MISSION & HISTORY
MISSION & HISTORY
Our Mission Statement
To champion Tribal sovereignty through protection and preservation of Seminole cultural interests.
The Seminole Tribe of Florida’s Tribal Historic Preservation Office (THPO) was established on July 15, 2002 by the Tribal Council through Tribal Council Resolution C-185-02. On October 8, 2006, through provisions of Section 101(d) (2) of the National Historic Preservation Act, Tribal Council signed a Memorandum of Agreement with the National Park Service (NPS), implementing a Historic Preservation Plan. The duties of the State Historic Preservation Officer were officially shifted to the Tribe’s Tribal Historic Preservation Officer.
Tribal lands, as defined by the NPS, are “all lands within the exterior boundaries of any Indian reservation and all dependent Indian communities” (16 U.S.C. 470w). The responsibilities of the THPO under the National Historic Preservation Act and 36 CFR sect. 800.2 stipulate that through consultation with federal agencies, the THPO has direct supervision over cultural resources on tribal lands. As such, the THPO staff is responsible for preserving the archaeological, historic, and cultural sites of significance to the Seminole Tribe. In 2013, the Tribal Council unanimously passed the Seminole Tribe of Florida Cultural Resource Ordinance (C-02-14). Enactment of the Ordinance* will serve to improve long term planning and development, preservation of the Tribe’s cultural heritage, and the protection of cultural resources and historic property both on and off the reservations. *Clicking on Ordinance will take you to a brochure that discusses the CRO.
In order to better meet the needs of the Seminole Tribe of Florida, the THPO is organized into four sections (Archaeometry, Collections, Compliance Review, and Tribal Archaeology) under the direct supervision of the Tribal Historic Preservation Officer. Visit our THPO Section page to find out more!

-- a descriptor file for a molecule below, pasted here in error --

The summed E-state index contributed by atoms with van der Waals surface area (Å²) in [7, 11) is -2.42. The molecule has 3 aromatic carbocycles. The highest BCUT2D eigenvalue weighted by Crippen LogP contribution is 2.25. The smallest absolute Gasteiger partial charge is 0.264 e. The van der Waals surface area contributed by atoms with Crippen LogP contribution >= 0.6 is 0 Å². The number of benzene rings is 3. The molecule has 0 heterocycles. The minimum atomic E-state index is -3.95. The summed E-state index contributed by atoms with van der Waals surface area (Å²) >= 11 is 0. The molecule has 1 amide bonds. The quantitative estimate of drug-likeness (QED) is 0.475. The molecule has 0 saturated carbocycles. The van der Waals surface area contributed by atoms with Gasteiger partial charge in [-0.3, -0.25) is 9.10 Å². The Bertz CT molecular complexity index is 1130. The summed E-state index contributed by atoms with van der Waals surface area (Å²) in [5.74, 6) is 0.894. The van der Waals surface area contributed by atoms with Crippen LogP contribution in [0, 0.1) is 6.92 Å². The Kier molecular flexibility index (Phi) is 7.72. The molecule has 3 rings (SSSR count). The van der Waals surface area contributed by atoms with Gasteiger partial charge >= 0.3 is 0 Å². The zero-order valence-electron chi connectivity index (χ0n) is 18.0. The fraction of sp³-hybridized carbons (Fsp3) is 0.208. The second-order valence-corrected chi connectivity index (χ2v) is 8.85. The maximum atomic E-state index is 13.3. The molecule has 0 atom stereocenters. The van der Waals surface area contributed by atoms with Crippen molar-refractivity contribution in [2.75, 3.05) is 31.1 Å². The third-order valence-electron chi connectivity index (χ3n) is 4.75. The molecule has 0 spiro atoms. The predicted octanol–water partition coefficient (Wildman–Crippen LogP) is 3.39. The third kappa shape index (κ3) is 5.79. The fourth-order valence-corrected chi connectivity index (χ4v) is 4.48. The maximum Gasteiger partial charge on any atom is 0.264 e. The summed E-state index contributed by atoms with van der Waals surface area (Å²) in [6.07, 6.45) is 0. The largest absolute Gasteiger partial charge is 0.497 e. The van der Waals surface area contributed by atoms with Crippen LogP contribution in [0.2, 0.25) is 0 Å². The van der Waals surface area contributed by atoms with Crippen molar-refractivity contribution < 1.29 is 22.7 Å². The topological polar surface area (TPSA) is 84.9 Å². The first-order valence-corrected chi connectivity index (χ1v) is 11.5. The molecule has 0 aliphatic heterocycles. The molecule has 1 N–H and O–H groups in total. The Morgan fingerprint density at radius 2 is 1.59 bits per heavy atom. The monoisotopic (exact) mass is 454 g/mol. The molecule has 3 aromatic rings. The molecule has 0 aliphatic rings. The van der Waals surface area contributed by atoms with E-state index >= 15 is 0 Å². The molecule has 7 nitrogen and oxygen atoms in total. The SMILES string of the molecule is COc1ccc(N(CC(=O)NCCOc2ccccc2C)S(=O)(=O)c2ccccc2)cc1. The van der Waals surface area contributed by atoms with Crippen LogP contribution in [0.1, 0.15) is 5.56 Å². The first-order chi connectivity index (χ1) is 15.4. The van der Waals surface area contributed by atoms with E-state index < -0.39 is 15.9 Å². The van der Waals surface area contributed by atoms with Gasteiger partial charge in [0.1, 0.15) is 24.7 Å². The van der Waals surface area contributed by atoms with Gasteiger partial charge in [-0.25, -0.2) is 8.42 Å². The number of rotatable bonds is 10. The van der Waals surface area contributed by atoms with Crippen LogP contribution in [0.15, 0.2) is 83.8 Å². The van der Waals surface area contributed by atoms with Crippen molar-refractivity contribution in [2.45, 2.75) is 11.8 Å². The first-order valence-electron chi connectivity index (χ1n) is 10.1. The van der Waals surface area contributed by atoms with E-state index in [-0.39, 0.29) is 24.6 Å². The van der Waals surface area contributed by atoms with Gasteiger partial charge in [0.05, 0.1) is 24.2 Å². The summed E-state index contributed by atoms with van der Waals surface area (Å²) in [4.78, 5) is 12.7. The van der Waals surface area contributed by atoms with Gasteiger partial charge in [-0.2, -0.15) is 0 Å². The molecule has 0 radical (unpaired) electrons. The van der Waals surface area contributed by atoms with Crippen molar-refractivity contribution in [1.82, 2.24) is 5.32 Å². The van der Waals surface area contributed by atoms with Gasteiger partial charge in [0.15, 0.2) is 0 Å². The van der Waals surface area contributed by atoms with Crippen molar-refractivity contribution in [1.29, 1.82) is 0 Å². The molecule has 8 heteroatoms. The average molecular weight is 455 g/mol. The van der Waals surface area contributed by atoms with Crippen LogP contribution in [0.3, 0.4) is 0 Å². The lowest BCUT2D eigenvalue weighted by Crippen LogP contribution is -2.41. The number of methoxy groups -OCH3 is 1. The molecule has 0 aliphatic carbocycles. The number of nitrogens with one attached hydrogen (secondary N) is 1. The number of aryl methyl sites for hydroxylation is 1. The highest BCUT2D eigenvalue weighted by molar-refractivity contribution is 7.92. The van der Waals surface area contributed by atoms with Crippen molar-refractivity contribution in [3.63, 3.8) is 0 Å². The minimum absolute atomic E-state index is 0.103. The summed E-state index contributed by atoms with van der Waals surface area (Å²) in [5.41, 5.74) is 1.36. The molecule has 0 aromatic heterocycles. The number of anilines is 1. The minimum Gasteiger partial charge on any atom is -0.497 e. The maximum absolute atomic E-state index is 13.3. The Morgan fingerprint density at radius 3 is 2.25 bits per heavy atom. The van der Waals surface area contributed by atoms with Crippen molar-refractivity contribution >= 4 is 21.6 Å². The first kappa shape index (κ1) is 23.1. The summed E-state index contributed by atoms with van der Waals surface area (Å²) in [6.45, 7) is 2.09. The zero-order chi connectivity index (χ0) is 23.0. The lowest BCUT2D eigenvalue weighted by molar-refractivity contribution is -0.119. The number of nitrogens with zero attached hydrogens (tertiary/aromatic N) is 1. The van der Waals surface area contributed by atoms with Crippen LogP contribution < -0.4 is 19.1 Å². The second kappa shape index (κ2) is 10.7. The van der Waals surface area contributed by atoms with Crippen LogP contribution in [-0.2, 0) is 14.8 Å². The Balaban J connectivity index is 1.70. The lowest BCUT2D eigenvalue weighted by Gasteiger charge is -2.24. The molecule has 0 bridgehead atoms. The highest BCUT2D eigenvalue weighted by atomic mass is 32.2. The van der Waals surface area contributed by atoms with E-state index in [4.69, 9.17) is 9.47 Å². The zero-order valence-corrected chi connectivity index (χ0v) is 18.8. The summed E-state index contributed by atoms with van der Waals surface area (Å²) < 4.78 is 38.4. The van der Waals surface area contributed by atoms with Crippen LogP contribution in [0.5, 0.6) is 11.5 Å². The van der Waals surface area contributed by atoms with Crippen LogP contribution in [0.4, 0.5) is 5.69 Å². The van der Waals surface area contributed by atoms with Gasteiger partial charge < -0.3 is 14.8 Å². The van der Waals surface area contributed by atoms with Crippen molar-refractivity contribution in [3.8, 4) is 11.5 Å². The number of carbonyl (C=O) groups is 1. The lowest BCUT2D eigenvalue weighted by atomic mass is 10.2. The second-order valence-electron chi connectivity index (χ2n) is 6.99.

For more information on the history and culture of the Seminole Tribe, visit our sister department -the Ah-Tah-Thi-Ki Museum.
Past and present THPO Staff at the signing of the ACHP agreement in 2016
Meet the Directors
TRIBAL HISTORIC PRESERVATION OFFICER
Tina Marie Osceola, an enrolled member of the Seminole Tribe of Florida, serves as both the Tribal Historic Preservation Officer and the Director of the program. Osceola is a graduate of Rollins College, where she earned a B.A. in Political Science, and of Nova Southeastern University, where she received a Master's in Public Administration. Osceola has served her Tribe in many capacities, including being appointed an Associate Trial Judge on the first Tribal Court. Osceola is a lifelong resident of Naples, Florida, where she lives with her family.
Tribal Historic Preservation Office
Juan J. Cancel serves as the Assistant Director for the Tribal Historic Preservation Office. He graduated from Hunter College – City University of New York, where he earned a B.A. in Geography. He has served in different capacities for the Seminole Tribe since he started back in 2007, including the THPO Chief Data Analyst and the THPO GIS Specialist. He has an on-going passion to work with the THPO team to carry out the mission of championing Tribal sovereignty through the preservation of Seminole cultural interests and incorporating GIS into that work. He is a recipient of both the ESRI Special Achievement in GIS award in 2009 and the National Tribal Geographic Information Support Center – Outstanding Tribal GIS Award in 2014.
"There is no blueprint for the successful development of a THPO."
Paul Backhouse, HERO Director and THPO
"It is a goal of the THPO and a tenant of Tribal archaeology to improve upon the values of archaeology to better represent the views of Tribal members."
Griffis, Sepanski, and Chalfant (We Come for Good)
"Where appropriate, ITEK [Indigenous Traditional Ecological Knowledge] can and should inform Federal decision making along with scientific inquiry."
Executive Office of the President, Office of Science and Technology Policy, Nov 2021